City Councilman Stephen Levin (D-Williamsburg, Vinegar Hill, Brooklyn Heights, Carroll Gardens, Boerum Hill, Cobble Hill, DUMBO, and parts of Bedford-Stuyvesant, Clinton Hill, Greenpoint, Downtown Brooklyn, Gowanus, Park Slope) today introduced legislation to increase access to treatment of opioid addiction for residents of New York’s homeless shelters.
Groups that advocate for harm reduction, providers of homeless services, and activists committed to changing drug policy rallied on the steps of City Hall in favor of the bill, which would allow easier access to buprenophrine, a medication that assists opioid abusers in their recovery.
Opioid overdoses are the most common cause of death for homeless New Yorkers and have been the primary or secondary cause of death for those who live in shelters over the past decade.
In the past seven years alone, the opioid overdose rate has increased, with 1,487 residents of the city losing their lives to them in 2017 alone. The risk is higher among the city’s black, homeless, and poor populations.
Dr. Kimberly Sue of the Harm Reduction Coalition expressed outrage over these statistics, “It’s easier to get heroin or fentanyl than it is to get treatment,” she said. “It’s crazy.”
Still, Jeremy Saunders, Co-Director of VOCAL-NY, a community activist organization, told Kings County Politics that he is hopeful. “Last year, Councilmember [Ritchie] Torres took the first step by passing legislation to mandate NARCAN training inside shelters,” he said. “This year, Levin is taking the next step by mandating access to evidence-based drug treatment including methadone and buprenophrine.”
Levin made it clear that the city council is morally obligated to pass this legislation, as the city is currently “letting them down with no alternatives.” “We can’t continue to sit by and do nothing,” said Levin. “As we’ve seen in New York City and throughout the country, the status quo is not working. People are overdosing on opioids every day in New York City — more than homicides and traffic fatalities combined.”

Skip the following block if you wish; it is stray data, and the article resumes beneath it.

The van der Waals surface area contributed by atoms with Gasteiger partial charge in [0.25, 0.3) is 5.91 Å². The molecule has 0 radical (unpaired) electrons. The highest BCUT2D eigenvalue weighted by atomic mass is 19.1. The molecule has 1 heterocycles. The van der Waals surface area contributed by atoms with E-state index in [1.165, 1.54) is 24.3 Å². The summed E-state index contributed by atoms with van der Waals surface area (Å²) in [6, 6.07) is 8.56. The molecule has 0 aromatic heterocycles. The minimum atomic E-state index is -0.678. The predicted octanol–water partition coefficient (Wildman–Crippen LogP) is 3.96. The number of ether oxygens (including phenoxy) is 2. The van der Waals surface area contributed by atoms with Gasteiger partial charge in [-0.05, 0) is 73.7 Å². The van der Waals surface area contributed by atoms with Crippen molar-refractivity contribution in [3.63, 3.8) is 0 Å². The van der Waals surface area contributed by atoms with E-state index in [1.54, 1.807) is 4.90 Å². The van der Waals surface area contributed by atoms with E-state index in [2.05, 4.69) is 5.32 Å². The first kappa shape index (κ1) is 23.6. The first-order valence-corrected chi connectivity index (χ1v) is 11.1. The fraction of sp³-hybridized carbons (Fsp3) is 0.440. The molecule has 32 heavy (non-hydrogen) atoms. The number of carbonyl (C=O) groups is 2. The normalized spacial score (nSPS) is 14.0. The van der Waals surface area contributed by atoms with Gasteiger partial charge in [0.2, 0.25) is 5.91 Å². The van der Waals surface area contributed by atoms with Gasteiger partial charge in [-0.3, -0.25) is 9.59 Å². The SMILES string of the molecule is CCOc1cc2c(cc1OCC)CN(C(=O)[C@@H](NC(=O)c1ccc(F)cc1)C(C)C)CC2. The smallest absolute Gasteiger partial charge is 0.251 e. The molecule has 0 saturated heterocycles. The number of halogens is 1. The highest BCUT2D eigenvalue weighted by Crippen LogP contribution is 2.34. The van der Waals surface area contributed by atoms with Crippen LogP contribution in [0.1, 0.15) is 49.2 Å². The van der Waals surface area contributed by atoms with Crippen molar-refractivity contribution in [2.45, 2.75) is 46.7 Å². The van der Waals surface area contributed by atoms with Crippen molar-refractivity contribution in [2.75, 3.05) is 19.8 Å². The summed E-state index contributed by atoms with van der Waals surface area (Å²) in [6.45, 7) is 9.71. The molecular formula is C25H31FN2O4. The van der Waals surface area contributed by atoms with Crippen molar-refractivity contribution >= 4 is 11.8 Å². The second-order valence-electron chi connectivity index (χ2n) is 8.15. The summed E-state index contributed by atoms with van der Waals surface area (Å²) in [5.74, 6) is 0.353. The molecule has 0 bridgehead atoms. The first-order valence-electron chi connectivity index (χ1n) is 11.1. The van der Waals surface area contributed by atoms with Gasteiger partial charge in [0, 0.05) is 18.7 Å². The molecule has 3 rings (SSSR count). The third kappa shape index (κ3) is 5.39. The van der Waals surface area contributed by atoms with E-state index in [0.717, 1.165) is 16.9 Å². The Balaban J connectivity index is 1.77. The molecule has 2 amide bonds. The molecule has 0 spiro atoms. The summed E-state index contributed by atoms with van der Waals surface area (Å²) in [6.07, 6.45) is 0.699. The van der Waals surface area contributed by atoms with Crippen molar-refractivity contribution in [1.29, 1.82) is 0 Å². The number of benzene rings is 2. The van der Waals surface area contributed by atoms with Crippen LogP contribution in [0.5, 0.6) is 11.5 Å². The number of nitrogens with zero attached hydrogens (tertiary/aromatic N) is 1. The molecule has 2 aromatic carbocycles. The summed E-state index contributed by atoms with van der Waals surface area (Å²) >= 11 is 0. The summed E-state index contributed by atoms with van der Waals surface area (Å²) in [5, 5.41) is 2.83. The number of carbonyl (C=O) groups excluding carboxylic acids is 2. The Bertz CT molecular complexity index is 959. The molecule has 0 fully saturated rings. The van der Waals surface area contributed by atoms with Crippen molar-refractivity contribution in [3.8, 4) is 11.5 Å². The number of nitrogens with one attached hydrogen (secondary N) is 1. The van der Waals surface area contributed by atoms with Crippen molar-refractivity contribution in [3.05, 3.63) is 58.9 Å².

Councilwoman Diana Ayala (D-Manhattan, Bronx) who co-sponsored the bill, agreed, calling the measure “common sense legislation.” “It’s all in our face, and we can’t avoid it,” she said. “Thousands should be trained to keep people alive. We should be smarter…and help users get help in the shelters.”
Shantae Owens, a community leader at VOCAL-NY, shared his past experiences with homelessness and drug abuse to highlight the need for this legislation. “I was in a shelter. I wanted to get out and be treated. I remember the agonizing pain while on the waiting list with no idea of when treatment would come,” he said. “That has to stop. It’s killing our youth and family members.”
Owens proceeded to call it “insane” that the police are in charge of enforcing existing drug laws, advocating for centers and harm reduction instead.
Kassandra Frederique, the New York State Director at the Drug Policy Alliance, saw the legislation as part of a bigger picture. “If you’re going to force people into shelters, you’re responsible for the health and to ensure they come out alive. It’s about dignity and respect,” she said, calling the overdose rate “abdication of responsibility of city officials.” “We must decide whether to save all lives or some.